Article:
Another Salary by Major Chart! (For 2011 Graduates)

November 2nd, 2020 by 
PK

That didn't take long, did it?

I gave you this rambling post on college major salaries a few months back.  Today I present to you a fresh perspective from the National Association of Colleges and Employers (pdf).  It breaks down the categories a little bit differently, but now that we've got some hard 2011 data you know the DQYDJians demand a graph!

Salaries by Major in 2011

I stuffed three separate pieces of data into this chart - the bars represent the 2011 (orange) and 2010 (blue) average salary for holders of degrees in the category.  The yellow line represents the increase in salary between 2010 and 2011 for the category in question.

NACE Salary by Major, 2011 / 2010
So... Business, Computer Science, and Communications for the win!  Note that the salaries listed are average degrees for the fields, not the 'starting salary' or anything like that (Ed: It actually is average starting salary.  Mea cupla, and thanks to freeby50 for pointing it out.).  Regardless, I'm impressed with the huge gain in Communications salaries year over year.  The 4 top paying categories are Engineering, Computer Science, Business and Math and Science... no "major" surprises there.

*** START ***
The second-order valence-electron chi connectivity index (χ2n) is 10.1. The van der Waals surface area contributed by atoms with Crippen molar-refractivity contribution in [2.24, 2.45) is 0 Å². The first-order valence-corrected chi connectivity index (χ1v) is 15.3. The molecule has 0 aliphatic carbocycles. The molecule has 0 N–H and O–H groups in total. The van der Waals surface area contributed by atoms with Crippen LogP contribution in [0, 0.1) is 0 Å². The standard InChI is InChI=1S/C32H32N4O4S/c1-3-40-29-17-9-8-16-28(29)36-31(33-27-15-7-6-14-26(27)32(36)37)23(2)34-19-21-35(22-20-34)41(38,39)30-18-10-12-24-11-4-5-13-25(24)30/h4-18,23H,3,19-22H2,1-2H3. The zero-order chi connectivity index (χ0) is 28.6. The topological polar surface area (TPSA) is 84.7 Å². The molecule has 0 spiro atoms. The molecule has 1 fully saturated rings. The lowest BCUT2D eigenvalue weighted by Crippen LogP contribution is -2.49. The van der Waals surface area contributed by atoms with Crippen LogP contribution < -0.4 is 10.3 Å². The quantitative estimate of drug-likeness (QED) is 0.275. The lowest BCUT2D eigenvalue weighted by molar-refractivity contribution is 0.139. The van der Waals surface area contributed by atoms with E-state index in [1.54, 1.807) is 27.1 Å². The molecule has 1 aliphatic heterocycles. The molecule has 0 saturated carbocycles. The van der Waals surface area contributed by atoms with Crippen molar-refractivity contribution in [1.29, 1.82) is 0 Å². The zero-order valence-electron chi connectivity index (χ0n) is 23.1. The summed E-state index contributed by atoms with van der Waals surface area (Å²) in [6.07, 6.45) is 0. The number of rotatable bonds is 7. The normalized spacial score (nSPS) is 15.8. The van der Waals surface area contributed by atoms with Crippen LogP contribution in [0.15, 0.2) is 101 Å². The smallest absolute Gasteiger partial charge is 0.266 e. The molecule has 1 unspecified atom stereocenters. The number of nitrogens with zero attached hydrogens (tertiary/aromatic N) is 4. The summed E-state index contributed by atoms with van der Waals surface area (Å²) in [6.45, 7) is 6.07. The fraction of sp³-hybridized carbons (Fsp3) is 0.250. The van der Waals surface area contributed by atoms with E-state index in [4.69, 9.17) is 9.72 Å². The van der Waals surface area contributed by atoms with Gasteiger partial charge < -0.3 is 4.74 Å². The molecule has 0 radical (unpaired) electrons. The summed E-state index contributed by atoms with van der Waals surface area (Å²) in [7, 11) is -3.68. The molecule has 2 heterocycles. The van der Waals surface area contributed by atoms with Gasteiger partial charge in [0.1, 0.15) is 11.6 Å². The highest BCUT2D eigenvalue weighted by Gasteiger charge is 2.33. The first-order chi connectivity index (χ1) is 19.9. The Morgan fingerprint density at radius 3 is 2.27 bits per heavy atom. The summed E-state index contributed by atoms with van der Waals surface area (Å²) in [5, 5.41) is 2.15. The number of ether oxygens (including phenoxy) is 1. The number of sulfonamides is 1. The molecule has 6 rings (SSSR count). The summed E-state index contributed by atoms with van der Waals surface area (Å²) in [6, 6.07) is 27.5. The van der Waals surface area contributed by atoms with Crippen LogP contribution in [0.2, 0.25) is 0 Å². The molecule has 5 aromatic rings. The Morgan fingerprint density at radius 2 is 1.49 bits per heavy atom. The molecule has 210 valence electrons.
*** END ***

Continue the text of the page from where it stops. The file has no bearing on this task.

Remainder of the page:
The More Things Change...

All in all?  I don't think the NACE survey changes much in terms of suggesting the most lucrative majors.  You would be well served by leaning towards the tech or science heavy fields, or going with a well tested major like Business.  If you dig further into the survey, the best place to be in terms of starting salary is "Securities, Commodities, Funds, Trusts, and Other Financial Investments" (starting average salary: $58,571).  Wall Street wins again!

See anything else interesting in the NACE survey?  If you were advising a young adult entering college, which majors would you suggest they looked at?  Did these numbers change any of your opinions, or are they mostly rehashed versions of last year's opinions?

      

PK

PK started DQYDJ in 2009 to research and discuss finance and investing and help answer financial questions. He's expanded DQYDJ to build visualizations, calculators, and interactive tools.

PK is in his mid-30s and works and lives in the Bay Area with his wife, two kids, and dog.

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